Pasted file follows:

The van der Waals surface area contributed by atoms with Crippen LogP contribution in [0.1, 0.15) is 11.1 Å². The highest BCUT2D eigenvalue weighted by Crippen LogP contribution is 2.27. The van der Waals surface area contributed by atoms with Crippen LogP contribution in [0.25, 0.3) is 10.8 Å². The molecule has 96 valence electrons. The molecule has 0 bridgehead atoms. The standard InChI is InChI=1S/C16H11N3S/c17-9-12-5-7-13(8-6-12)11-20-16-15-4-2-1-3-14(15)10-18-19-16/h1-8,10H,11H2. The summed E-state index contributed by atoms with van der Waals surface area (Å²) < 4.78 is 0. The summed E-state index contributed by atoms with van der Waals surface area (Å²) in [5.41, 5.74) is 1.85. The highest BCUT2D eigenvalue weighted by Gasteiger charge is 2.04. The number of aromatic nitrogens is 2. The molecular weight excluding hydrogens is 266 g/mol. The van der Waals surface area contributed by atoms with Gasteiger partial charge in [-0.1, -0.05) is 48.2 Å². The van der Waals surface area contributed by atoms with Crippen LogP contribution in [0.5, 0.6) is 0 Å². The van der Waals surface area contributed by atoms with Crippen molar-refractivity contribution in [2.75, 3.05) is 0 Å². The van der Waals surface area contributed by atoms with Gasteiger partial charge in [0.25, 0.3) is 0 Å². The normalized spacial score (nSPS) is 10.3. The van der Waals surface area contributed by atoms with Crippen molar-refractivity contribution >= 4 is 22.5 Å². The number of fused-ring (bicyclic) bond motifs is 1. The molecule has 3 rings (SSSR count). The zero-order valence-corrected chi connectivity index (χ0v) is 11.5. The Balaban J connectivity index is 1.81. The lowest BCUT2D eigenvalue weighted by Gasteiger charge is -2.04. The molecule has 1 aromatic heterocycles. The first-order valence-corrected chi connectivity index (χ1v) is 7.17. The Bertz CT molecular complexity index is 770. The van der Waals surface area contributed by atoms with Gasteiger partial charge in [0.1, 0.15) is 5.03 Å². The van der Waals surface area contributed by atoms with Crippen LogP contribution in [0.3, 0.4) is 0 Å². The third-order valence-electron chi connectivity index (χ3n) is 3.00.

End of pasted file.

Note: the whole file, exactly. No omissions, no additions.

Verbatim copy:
The van der Waals surface area contributed by atoms with Crippen LogP contribution in [0.1, 0.15) is 11.1 Å². The highest BCUT2D eigenvalue weighted by Crippen LogP contribution is 2.27. The van der Waals surface area contributed by atoms with Crippen LogP contribution in [0.25, 0.3) is 10.8 Å². The molecule has 96 valence electrons. The molecule has 0 bridgehead atoms. The standard InChI is InChI=1S/C16H11N3S/c17-9-12-5-7-13(8-6-12)11-20-16-15-4-2-1-3-14(15)10-18-19-16/h1-8,10H,11H2. The summed E-state index contributed by atoms with van der Waals surface area (Å²) < 4.78 is 0. The summed E-state index contributed by atoms with van der Waals surface area (Å²) in [5.41, 5.74) is 1.85. The highest BCUT2D eigenvalue weighted by Gasteiger charge is 2.04. The number of aromatic nitrogens is 2. The molecular weight excluding hydrogens is 266 g/mol. The van der Waals surface area contributed by atoms with Gasteiger partial charge in [-0.1, -0.05) is 48.2 Å². The van der Waals surface area contributed by atoms with Crippen LogP contribution in [0.5, 0.6) is 0 Å². The van der Waals surface area contributed by atoms with Crippen molar-refractivity contribution in [2.75, 3.05) is 0 Å². The van der Waals surface area contributed by atoms with Gasteiger partial charge in [0.25, 0.3) is 0 Å². The normalized spacial score (nSPS) is 10.3. The van der Waals surface area contributed by atoms with Crippen molar-refractivity contribution >= 4 is 22.5 Å². The number of fused-ring (bicyclic) bond motifs is 1. The molecule has 3 rings (SSSR count). The zero-order valence-corrected chi connectivity index (χ0v) is 11.5. The Balaban J connectivity index is 1.81. The lowest BCUT2D eigenvalue weighted by Gasteiger charge is -2.04. The molecule has 1 aromatic heterocycles. The first-order valence-corrected chi connectivity index (χ1v) is 7.17. The Bertz CT molecular complexity index is 770. The van der Waals surface area contributed by atoms with Gasteiger partial charge in [0.1, 0.15) is 5.03 Å². The van der Waals surface area contributed by atoms with Crippen LogP contribution in [0.3, 0.4) is 0 Å². The third-order valence-electron chi connectivity index (χ3n) is 3.00.